However, we work hard, with a lot of enthusiasm and hope, because we know that the political leaders of tomorrow stand among the thousands of Cubans who read us, and among the millions who will one day be free. Perhaps they may be cleaner and more self-assured, perhaps more laborious, but, above all, I'd like to think that the best of them will feel that politics is a profession of service to the whole Nation and not a mere stage to shine among the footlights. Miriam Celaya from the English translation of her blog, Without Evasion
Continuing my periodic posting of the work of my fellow bloggers, I am posting here today the most recent essay by Miriam Celaya, where she discusses the role of bloggers in the politics of Cuba today. Miriam is the winner of the award for Best Journalism Blog in the Virtual Island Blog Contest.
In Order to Avoid Confusion
by Miriam Celaya
In recent days, I received some unfortunate information: a leader of the opposition made statements indicating "bloggers have no link with society". This position is not new: since the blogger phenomenon started to become known, especially abroad, and later when it started to permeate sectors of society within the Island, a kind of uneasiness spread among many opponents -- not all -- who apparently felt threatened in their leadership niches.
The fact is doubly sad when you consider that the Cuban opposition has the unquestionable merit of demonstrating, in very difficult circumstances and long ago, (let's remember that the 90's were the peak period of growth of these movements) that government opposition movements did exist inside Cuba, and that the government was eventually forced to acknowledge the existence of internal dissent. Opponents also have shown signs of courage in dealing openly with the longest dictatorship in the Western world, even recognizing that it would not hesitate to apply repression -- as indeed it has -- against them, so it is inexplicable that some leaders are opting for the disqualification of a growing number of Cubans who have opted for the exercise of free speech and that, far from being a threat, they are humbly, but steadily, contributing to Cuba's independent civil society.
To my knowledge, bloggers are not a political party, nor does the exercise of opinion and discussion of criteria per se imply party militancy. The blogger phenomenon, however, is so varied and diverse that it does not exclude that some militant opposition member may also be a blogger, and may propose political platforms from their own blog.
However, to falsely rave against the efforts of others for petty fears of an imagined "competition" or because those "others" refuse to be spokespersons for the old opposition leaders is -- at the very least -- dishonest and replicates the government's behavior: "he who is not with me is against me." In any case, the work of the blogger supports the revival of civil society and propagates civic debates, even with the known communications limitations that exist on the Island. In a very short time, we have succeeded in filling a humble space that wasn't handed out to us and that any smart political leader should applaud, because, isn't in a free society where honest politicians earn their places? Isn't civil society the ideal breeding ground for the healthy development of the multiparty system that opponents claim to defend so much? Apparently, some "confused ones" just don't get it. It is not about digging personal trenches here and now, but about rebuilding broken bridges.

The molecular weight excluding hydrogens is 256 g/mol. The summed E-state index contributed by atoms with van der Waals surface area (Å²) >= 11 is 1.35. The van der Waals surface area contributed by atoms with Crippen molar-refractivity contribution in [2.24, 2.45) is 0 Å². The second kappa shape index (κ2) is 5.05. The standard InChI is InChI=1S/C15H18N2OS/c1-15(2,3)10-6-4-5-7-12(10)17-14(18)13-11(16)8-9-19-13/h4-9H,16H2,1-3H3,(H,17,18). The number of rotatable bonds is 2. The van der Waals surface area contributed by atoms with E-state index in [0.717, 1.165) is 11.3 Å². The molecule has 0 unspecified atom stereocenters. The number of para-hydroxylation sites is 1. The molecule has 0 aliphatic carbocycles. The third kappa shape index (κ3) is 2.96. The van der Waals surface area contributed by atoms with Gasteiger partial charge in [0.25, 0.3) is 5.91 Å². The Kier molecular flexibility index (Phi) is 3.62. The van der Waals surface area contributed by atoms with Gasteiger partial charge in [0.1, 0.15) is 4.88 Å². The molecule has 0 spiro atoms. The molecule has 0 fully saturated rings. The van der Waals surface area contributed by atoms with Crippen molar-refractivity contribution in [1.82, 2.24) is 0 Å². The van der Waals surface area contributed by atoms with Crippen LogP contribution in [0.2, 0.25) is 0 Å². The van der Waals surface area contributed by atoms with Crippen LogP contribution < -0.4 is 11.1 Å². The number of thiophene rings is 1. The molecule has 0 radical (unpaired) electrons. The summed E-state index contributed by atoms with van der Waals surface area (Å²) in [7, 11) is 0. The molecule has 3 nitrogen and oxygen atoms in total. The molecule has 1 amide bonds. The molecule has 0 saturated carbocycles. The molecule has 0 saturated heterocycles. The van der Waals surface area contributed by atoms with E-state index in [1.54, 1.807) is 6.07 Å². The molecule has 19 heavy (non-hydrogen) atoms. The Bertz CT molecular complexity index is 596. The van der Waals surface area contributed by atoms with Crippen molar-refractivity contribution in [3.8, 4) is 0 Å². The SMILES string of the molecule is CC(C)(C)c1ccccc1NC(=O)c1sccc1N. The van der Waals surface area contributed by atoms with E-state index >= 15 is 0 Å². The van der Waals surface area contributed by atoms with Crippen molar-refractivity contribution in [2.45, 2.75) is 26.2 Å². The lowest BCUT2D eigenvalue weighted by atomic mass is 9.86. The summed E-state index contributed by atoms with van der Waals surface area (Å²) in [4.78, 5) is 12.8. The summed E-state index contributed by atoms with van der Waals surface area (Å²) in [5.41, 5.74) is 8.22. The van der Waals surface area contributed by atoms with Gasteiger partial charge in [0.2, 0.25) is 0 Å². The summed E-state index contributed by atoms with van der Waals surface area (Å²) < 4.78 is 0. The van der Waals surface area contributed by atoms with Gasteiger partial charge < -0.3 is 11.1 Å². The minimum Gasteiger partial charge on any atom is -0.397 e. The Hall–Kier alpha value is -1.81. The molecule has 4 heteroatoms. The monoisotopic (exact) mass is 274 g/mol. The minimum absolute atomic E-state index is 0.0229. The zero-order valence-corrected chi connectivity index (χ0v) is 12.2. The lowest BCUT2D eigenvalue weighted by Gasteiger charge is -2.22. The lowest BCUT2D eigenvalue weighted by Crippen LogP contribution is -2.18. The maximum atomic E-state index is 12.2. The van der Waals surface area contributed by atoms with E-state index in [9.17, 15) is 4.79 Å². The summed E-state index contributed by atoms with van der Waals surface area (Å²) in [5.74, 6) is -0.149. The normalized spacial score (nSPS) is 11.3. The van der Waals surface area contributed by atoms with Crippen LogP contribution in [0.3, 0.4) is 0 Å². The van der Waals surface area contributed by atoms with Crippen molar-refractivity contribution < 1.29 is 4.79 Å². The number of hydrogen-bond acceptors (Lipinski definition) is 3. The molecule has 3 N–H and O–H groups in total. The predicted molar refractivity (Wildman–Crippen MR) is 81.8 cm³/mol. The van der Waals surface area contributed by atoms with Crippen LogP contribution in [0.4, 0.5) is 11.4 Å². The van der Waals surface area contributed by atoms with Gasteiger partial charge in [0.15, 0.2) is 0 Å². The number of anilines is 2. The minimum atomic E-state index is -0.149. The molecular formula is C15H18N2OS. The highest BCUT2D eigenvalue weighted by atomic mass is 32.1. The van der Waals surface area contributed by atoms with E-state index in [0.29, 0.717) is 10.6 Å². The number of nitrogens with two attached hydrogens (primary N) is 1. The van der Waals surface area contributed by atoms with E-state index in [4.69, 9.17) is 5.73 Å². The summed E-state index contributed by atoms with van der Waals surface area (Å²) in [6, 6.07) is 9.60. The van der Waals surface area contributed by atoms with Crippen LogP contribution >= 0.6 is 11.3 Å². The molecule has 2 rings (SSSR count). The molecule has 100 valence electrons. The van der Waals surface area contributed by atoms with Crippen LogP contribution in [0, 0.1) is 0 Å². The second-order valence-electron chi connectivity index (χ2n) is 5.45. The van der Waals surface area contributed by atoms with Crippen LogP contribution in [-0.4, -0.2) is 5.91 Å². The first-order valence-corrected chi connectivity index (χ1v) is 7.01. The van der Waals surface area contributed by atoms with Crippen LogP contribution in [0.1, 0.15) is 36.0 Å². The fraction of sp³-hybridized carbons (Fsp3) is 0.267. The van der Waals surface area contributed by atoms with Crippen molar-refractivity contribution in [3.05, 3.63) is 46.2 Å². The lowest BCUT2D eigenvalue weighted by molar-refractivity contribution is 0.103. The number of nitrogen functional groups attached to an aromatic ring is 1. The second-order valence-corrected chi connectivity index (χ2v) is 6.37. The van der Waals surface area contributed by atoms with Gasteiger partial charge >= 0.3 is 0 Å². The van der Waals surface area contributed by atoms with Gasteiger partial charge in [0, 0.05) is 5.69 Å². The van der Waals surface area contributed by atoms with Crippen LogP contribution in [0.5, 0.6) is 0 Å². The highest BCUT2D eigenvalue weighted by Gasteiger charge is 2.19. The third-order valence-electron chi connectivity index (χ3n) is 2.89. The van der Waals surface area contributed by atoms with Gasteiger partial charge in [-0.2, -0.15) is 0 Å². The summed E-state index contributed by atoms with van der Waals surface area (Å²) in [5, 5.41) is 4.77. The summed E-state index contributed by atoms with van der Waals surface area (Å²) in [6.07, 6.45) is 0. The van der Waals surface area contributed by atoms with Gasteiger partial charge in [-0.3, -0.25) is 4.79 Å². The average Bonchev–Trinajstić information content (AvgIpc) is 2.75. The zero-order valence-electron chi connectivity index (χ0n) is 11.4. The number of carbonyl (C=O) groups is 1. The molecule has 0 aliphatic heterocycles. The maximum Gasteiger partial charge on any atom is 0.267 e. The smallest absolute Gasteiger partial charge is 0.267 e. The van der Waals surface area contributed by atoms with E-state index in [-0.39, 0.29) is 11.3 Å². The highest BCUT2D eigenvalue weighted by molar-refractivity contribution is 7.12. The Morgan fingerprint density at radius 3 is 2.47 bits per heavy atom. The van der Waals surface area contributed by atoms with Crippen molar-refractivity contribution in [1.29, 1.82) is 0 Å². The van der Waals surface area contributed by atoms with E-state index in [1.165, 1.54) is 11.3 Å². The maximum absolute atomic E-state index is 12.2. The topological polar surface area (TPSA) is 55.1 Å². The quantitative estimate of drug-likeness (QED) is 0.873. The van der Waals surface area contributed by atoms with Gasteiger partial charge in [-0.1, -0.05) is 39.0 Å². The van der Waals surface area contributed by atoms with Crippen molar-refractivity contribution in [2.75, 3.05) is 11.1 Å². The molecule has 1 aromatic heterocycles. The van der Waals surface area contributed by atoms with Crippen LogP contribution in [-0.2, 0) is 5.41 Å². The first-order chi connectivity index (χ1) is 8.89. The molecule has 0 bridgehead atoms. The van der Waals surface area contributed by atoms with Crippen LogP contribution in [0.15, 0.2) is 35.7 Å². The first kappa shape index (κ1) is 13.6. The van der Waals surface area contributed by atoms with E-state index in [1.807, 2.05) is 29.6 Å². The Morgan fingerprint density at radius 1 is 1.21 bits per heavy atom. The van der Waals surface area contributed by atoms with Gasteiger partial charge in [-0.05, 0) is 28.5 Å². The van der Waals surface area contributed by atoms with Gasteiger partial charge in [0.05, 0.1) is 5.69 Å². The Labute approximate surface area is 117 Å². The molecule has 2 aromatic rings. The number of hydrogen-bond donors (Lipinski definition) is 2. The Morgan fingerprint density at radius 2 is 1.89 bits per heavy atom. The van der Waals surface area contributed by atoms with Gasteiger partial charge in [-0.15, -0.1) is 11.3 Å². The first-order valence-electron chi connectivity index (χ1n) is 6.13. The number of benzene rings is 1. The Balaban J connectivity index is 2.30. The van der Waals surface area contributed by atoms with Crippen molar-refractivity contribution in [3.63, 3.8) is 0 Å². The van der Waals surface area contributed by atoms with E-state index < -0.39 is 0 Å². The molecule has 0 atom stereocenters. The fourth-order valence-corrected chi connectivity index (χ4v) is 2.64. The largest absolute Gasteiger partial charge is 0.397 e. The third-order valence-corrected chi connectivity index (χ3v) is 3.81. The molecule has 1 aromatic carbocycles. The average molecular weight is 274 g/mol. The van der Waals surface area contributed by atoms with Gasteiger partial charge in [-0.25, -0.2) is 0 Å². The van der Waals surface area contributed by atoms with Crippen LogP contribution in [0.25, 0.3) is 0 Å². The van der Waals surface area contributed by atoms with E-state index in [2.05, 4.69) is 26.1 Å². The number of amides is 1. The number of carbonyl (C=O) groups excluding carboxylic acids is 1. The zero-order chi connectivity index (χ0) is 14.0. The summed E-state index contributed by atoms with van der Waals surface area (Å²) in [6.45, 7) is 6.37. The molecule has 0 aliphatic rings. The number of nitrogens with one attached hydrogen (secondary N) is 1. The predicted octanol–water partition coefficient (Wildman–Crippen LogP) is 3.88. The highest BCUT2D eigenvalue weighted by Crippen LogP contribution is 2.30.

The most spontaneous, varied and steadily growing event that has taken place in recent times may be the blogger phenomenon. It isn't better or worse that the opposition movements. It simply is different. The blogger's link with Cuban society is undeniable, because our blogs are fueled by the popular beat: we walk the streets in direct contact with people, we establish links among diverse social sectors and are carriers of the feelings, concerns and dreams of many Cubans, without egging them on to wear political labels or to answer to any ideological program. The blogger phenomenon is not elitist but inclusive, and the fact that our technical support is the Internet has not prevented our efforts from becoming increasingly known and respected among Cubans inside and outside Cuba. However, we work hard, with a lot of enthusiasm and hope, because we know that the political leaders of tomorrow stand among the thousands of Cubans who read us, and among the millions who will one day be free. Perhaps they may be cleaner and more self-assured, perhaps more laborious, but, above all, I'd like to think that the best of them will feel that politics is a profession of service to the whole Nation and not a mere stage to shine among the footlights.